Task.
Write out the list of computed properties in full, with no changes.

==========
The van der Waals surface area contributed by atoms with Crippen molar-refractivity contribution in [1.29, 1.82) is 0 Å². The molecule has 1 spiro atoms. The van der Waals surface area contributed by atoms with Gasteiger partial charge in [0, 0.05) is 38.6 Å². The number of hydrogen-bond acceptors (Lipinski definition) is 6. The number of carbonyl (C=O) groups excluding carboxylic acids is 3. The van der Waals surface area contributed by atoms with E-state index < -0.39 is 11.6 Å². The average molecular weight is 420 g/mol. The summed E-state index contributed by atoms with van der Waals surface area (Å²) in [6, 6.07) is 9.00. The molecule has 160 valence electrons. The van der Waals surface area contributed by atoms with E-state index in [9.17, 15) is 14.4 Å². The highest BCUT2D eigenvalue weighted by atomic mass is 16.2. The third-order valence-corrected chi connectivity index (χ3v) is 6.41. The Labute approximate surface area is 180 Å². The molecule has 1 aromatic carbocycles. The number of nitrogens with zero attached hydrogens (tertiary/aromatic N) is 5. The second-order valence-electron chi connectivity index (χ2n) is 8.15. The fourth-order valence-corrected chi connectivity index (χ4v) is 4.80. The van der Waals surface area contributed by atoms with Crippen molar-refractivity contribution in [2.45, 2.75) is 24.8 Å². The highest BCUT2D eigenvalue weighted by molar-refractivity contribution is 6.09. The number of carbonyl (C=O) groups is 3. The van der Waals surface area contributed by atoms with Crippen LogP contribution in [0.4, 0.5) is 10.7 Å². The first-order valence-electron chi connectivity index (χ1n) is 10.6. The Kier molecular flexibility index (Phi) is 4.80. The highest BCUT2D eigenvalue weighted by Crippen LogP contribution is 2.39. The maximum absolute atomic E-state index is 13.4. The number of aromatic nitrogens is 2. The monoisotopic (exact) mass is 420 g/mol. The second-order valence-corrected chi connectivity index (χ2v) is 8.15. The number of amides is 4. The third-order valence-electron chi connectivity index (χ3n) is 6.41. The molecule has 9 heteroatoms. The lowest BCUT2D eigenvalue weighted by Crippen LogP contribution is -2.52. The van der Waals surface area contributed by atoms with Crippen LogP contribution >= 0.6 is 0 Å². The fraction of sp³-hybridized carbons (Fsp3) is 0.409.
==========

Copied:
The van der Waals surface area contributed by atoms with Crippen molar-refractivity contribution in [1.29, 1.82) is 0 Å². The molecule has 1 spiro atoms. The van der Waals surface area contributed by atoms with Gasteiger partial charge in [0, 0.05) is 38.6 Å². The number of hydrogen-bond acceptors (Lipinski definition) is 6. The number of carbonyl (C=O) groups excluding carboxylic acids is 3. The van der Waals surface area contributed by atoms with E-state index < -0.39 is 11.6 Å². The average molecular weight is 420 g/mol. The summed E-state index contributed by atoms with van der Waals surface area (Å²) in [6, 6.07) is 9.00. The molecule has 160 valence electrons. The van der Waals surface area contributed by atoms with E-state index in [9.17, 15) is 14.4 Å². The highest BCUT2D eigenvalue weighted by atomic mass is 16.2. The third-order valence-corrected chi connectivity index (χ3v) is 6.41. The Labute approximate surface area is 180 Å². The molecule has 1 aromatic carbocycles. The number of nitrogens with zero attached hydrogens (tertiary/aromatic N) is 5. The second-order valence-electron chi connectivity index (χ2n) is 8.15. The fourth-order valence-corrected chi connectivity index (χ4v) is 4.80. The van der Waals surface area contributed by atoms with Crippen molar-refractivity contribution in [2.45, 2.75) is 24.8 Å². The highest BCUT2D eigenvalue weighted by molar-refractivity contribution is 6.09. The number of carbonyl (C=O) groups is 3. The van der Waals surface area contributed by atoms with Crippen LogP contribution in [0.4, 0.5) is 10.7 Å². The first-order valence-electron chi connectivity index (χ1n) is 10.6. The Kier molecular flexibility index (Phi) is 4.80. The highest BCUT2D eigenvalue weighted by Crippen LogP contribution is 2.39. The maximum absolute atomic E-state index is 13.4. The number of aromatic nitrogens is 2. The monoisotopic (exact) mass is 420 g/mol. The second-order valence-corrected chi connectivity index (χ2v) is 8.15. The number of amides is 4. The third-order valence-electron chi connectivity index (χ3n) is 6.41. The molecule has 9 heteroatoms. The lowest BCUT2D eigenvalue weighted by Crippen LogP contribution is -2.52. The van der Waals surface area contributed by atoms with Crippen LogP contribution >= 0.6 is 0 Å². The fraction of sp³-hybridized carbons (Fsp3) is 0.409.